The JV game had been cancelled due to rain and he was worrying about the varsity game. Coach Cox paced his house late at night as thunder boomed outside until his wife had to calm him down, assuring him the weather was not in his control no matter how many times he walked back and forth. Cox proceeds to imparts his wife’s wisdom on the rest of the family gathered in the lecture hall. The players are only slightly awake now, but Cox can still tell they are ready to play whenever, wherever. As Cox’s speech finishes, the parents begin to exit the hall and hug their children/players goodbye.

Once the parents exit, a different coach takes the stage and begins to set up his presentation. Chad Krisher gives his praises to the varsity team for their performance the past week and gives Starbursts to players for different actions they made during the game. These rewards weren’t for a key tackle or catch, but for when a player showed respect to the officials or other team by handing them the ball after the play or helping a player up.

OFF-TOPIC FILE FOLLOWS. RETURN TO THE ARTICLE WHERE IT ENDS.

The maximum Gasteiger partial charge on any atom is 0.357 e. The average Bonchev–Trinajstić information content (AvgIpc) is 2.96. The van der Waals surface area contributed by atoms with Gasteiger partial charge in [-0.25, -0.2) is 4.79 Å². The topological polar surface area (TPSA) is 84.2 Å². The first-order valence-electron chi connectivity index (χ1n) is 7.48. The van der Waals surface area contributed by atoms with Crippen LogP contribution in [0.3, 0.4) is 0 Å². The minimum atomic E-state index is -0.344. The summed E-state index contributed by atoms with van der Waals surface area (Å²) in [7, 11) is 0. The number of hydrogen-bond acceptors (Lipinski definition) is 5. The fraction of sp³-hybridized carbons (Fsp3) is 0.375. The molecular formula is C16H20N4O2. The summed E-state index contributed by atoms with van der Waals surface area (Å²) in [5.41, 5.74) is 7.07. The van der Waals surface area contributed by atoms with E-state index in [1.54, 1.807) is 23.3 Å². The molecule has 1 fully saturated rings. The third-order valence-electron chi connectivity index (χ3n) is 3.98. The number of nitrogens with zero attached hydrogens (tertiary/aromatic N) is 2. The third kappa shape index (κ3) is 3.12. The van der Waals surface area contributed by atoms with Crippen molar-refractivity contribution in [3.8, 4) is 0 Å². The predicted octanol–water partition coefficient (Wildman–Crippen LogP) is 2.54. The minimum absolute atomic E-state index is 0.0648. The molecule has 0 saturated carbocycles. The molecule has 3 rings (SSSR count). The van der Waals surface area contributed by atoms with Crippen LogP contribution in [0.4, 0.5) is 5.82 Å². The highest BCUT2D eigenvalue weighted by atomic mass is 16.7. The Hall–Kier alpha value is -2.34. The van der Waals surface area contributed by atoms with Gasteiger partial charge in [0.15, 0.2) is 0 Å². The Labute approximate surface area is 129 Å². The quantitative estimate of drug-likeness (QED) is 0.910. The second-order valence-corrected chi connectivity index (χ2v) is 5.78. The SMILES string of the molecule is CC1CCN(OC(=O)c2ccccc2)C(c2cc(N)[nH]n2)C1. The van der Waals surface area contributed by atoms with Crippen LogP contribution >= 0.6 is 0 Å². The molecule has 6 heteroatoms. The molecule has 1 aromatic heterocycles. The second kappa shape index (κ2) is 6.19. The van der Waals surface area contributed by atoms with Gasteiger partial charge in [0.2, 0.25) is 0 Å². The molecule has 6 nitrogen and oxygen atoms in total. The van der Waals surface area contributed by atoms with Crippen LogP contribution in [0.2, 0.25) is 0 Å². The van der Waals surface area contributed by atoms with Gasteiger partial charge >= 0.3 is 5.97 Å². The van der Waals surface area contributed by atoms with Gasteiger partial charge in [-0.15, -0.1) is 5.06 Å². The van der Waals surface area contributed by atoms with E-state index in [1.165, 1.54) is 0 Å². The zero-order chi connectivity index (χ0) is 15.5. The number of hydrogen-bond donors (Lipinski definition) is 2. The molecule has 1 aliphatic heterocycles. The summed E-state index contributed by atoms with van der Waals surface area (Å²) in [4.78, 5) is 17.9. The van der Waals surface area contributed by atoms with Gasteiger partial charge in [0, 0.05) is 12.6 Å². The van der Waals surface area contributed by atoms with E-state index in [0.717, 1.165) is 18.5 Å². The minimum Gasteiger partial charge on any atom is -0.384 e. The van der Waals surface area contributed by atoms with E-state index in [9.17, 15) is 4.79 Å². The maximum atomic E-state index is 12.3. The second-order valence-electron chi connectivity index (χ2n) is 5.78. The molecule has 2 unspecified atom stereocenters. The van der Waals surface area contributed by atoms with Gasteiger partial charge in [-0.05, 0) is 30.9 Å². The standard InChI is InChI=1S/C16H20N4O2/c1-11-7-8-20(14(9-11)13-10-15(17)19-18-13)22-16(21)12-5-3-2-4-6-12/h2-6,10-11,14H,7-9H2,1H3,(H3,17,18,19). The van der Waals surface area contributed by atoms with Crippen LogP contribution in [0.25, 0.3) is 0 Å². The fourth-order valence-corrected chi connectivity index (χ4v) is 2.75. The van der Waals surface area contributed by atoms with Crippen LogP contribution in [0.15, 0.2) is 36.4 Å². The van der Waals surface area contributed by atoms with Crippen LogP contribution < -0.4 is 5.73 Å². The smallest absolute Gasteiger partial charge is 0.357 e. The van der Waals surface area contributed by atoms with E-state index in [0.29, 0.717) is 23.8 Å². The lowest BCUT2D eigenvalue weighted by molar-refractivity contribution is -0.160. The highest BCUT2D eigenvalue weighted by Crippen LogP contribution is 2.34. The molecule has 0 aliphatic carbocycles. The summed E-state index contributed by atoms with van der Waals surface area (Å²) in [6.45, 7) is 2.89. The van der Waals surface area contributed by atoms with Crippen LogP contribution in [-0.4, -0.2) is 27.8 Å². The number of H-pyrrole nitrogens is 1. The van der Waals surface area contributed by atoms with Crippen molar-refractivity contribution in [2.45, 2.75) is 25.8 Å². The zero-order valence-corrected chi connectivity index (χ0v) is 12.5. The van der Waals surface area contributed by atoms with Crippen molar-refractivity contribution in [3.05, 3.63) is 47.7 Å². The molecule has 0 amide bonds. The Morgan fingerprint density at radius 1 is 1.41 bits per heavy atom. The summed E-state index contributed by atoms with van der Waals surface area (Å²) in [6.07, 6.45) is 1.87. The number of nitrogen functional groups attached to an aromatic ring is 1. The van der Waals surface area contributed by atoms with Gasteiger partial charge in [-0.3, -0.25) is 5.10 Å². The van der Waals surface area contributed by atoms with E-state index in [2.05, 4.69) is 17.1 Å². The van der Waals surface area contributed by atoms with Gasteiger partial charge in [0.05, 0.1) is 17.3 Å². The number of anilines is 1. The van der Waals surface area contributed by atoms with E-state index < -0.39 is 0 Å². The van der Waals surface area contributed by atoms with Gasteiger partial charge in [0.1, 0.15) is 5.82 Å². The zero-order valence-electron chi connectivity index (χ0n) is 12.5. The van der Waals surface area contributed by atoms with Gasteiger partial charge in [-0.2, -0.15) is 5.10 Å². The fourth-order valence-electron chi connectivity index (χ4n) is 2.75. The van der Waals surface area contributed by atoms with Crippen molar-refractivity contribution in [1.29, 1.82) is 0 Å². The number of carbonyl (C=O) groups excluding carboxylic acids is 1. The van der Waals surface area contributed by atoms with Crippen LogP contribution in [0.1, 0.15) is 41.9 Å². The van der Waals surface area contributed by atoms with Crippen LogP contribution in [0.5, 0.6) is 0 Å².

The topic of his speech on this day is one of the characteristics of a mentally tough person. Krisher tells the players to never complain or whine as it accomplishes nothing. He recites verses and Psalms from the Bible as well as a motivational video on the topic. After Krisher is done, he leads a prayer and wishes the varsity team the best in the game tonight.

Breakfast With Champions may seem as an odd activity for a football team to do on game day. They could be running through more plays, stretching, or watching film to prepare for the night ahead. So why does the football team spend its crucial time in the lecture hall?